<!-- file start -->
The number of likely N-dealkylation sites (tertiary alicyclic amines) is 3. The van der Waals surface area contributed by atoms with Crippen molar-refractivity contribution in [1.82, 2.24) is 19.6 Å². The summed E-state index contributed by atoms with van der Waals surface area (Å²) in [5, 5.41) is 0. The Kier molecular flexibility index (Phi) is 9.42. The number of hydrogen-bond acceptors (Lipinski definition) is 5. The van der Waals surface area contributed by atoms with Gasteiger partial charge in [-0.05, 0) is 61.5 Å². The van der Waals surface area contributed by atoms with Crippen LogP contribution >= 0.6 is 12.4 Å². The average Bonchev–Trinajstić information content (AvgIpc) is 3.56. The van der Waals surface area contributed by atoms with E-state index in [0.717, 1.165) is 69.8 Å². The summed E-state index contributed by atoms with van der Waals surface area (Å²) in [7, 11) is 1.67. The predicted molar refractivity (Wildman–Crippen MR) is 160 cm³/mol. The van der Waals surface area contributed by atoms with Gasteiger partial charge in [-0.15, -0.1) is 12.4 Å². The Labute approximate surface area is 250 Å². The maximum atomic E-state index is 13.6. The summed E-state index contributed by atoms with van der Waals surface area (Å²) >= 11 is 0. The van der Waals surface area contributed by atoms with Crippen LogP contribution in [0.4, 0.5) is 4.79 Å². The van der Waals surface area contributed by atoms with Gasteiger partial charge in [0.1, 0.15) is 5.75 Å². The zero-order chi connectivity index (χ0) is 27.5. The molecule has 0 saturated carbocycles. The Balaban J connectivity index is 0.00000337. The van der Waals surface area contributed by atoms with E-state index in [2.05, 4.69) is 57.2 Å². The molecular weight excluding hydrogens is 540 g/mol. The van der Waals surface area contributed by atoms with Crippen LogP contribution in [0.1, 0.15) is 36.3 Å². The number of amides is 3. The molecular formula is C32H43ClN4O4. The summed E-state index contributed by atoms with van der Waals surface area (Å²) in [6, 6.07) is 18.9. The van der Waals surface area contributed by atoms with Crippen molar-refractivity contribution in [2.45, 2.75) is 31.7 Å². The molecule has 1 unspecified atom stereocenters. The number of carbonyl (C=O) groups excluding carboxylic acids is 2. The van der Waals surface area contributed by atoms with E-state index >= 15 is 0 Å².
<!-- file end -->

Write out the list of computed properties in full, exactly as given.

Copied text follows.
The number of likely N-dealkylation sites (tertiary alicyclic amines) is 3. The van der Waals surface area contributed by atoms with Crippen molar-refractivity contribution in [1.82, 2.24) is 19.6 Å². The summed E-state index contributed by atoms with van der Waals surface area (Å²) in [5, 5.41) is 0. The Kier molecular flexibility index (Phi) is 9.42. The number of hydrogen-bond acceptors (Lipinski definition) is 5. The van der Waals surface area contributed by atoms with Gasteiger partial charge in [-0.05, 0) is 61.5 Å². The van der Waals surface area contributed by atoms with Crippen LogP contribution >= 0.6 is 12.4 Å². The average Bonchev–Trinajstić information content (AvgIpc) is 3.56. The van der Waals surface area contributed by atoms with E-state index in [0.717, 1.165) is 69.8 Å². The summed E-state index contributed by atoms with van der Waals surface area (Å²) in [7, 11) is 1.67. The predicted molar refractivity (Wildman–Crippen MR) is 160 cm³/mol. The van der Waals surface area contributed by atoms with Gasteiger partial charge in [-0.15, -0.1) is 12.4 Å². The Labute approximate surface area is 250 Å². The maximum atomic E-state index is 13.6. The summed E-state index contributed by atoms with van der Waals surface area (Å²) >= 11 is 0. The van der Waals surface area contributed by atoms with Crippen LogP contribution in [0.4, 0.5) is 4.79 Å². The van der Waals surface area contributed by atoms with Gasteiger partial charge in [0.1, 0.15) is 5.75 Å². The zero-order chi connectivity index (χ0) is 27.5. The molecule has 0 saturated carbocycles. The Balaban J connectivity index is 0.00000337. The van der Waals surface area contributed by atoms with E-state index in [2.05, 4.69) is 57.2 Å². The molecular weight excluding hydrogens is 540 g/mol. The van der Waals surface area contributed by atoms with Crippen LogP contribution in [0.1, 0.15) is 36.3 Å². The number of amides is 3. The molecular formula is C32H43ClN4O4. The summed E-state index contributed by atoms with van der Waals surface area (Å²) in [6, 6.07) is 18.9. The van der Waals surface area contributed by atoms with Crippen molar-refractivity contribution in [2.45, 2.75) is 31.7 Å². The molecule has 1 unspecified atom stereocenters. The number of carbonyl (C=O) groups excluding carboxylic acids is 2. The van der Waals surface area contributed by atoms with E-state index >= 15 is 0 Å².